As a landlord, you may at some point be asked to write a tenant reference letter for one of your former tenants. You also might require your own tenants to provide a letter from one of their previous landlords. These letters help you decide whether a tenant is reliable when it comes to following the terms of a lease and paying rent in full on time.
You may be asked for a reference by a phone call from another rental property owner, and they’ll take just a couple of minutes of your time to ask things like:
- Did they pay rent on time?
- Did they break any terms of the lease?
- Did you receive any complaints from other tenants about them?
- Did they cause any damage above and beyond normal wear and tear?
- Did they leave the property in good condition?
Alternatively, you might receive a request to provide these answers in the form of a tenant reference letter. Keep the following tips in mind to help you write an excellent, useful tenant reference letter.
What to Include in a Tenant Reference Letter
Be honest when writing; only present truthful statements and only include relevant information. You can describe your rental history with the tenant, but make sure to do so with facts, not feelings. Always remain professional.
You can begin by stating how you met the tenant, how long they rented from you, and what your overall experience with them was like.
Include beginning and end dates of the tenancy while bringing up points about reliability and cleanliness. If they left the premises immaculately clean, mention that. If they left an enormous mess, state that in the letter.
What to Leave Out
Since you should include only facts in the letter, keep in mind that it’s not appropriate to discuss past arguments with them that left you with hard feelings. Try your best to keep opinions out of it. Take a look back at the lease for specific information to decide which policies were followed and which were not.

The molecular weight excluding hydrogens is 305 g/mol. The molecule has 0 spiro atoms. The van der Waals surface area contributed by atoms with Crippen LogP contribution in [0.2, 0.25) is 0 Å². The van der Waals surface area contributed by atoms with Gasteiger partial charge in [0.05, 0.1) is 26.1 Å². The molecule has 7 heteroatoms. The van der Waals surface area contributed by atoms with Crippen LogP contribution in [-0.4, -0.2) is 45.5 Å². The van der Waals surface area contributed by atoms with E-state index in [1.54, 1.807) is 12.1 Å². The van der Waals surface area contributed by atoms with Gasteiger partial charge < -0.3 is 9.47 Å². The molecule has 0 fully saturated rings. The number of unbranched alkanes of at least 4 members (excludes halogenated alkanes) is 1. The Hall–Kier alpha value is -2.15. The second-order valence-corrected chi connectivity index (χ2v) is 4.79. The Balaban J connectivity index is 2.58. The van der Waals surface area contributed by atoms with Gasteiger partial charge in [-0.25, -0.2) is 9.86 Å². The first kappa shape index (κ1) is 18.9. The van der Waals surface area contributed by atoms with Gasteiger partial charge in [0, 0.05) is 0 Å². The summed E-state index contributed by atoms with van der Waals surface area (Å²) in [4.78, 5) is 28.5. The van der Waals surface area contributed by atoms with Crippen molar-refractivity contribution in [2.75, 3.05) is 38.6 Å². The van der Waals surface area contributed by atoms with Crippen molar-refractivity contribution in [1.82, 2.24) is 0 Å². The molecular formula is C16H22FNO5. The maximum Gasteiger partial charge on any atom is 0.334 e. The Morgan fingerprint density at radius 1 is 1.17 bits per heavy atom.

Your tenant reference letter cannot violate any fair housing laws. In most localities, there are additional protected classes to consider when discussing a tenant with anyone. You cannot treat anyone differently because of their race, religion, sex, color, familial status, national origin, or disability.
Never mention a person’s membership in a protected class, even if you are being complimentary. Leave out any opinion or bias, even if it’s something positive. Before you send out your letter, you may want to review local laws or have your attorney review the letter.
What If You Can’t Recommend the Tenant?
If you feel like you cannot recommend the tenant as a good renter based on a negative tenant-landlord relationship you had with them, you may decline to write the letter. However, even if there were some downsides, if the relationship was positive overall, you should honor the request and provide what is asked.
It’s acceptable to make a note of any potential issues that came up between you and the renter (without feelings and opinions) while still keeping an overall positive tone. At the conclusion of your letter, provide your general recommendation for the tenant.
Don’t ever mislead a future landlord about a tenant who was a challenge for you. In addition, you should not give inaccurate information about the tenant that could present an unjustified negative view of them. Backing up all of your statements with proof, such as late rent notices and rent receipts, is also a good idea.
Use a Template for Tenant Recommendation Letters
It’s important to remain factual and business-like with your letters, but it’s also a good idea to keep them all in the same format. This way, every letter you send is precise and professional.
The easiest way to do this, and one that will also save you a good amount of time, is to use a template. A landlord reference letter template will be especially useful if you have more than one letter to write at once.
You can copy and paste template content and then fill it in with your own information, do a final read-through to make sure nothing has been left blank, check for spelling errors to keep it professional, and you’re done!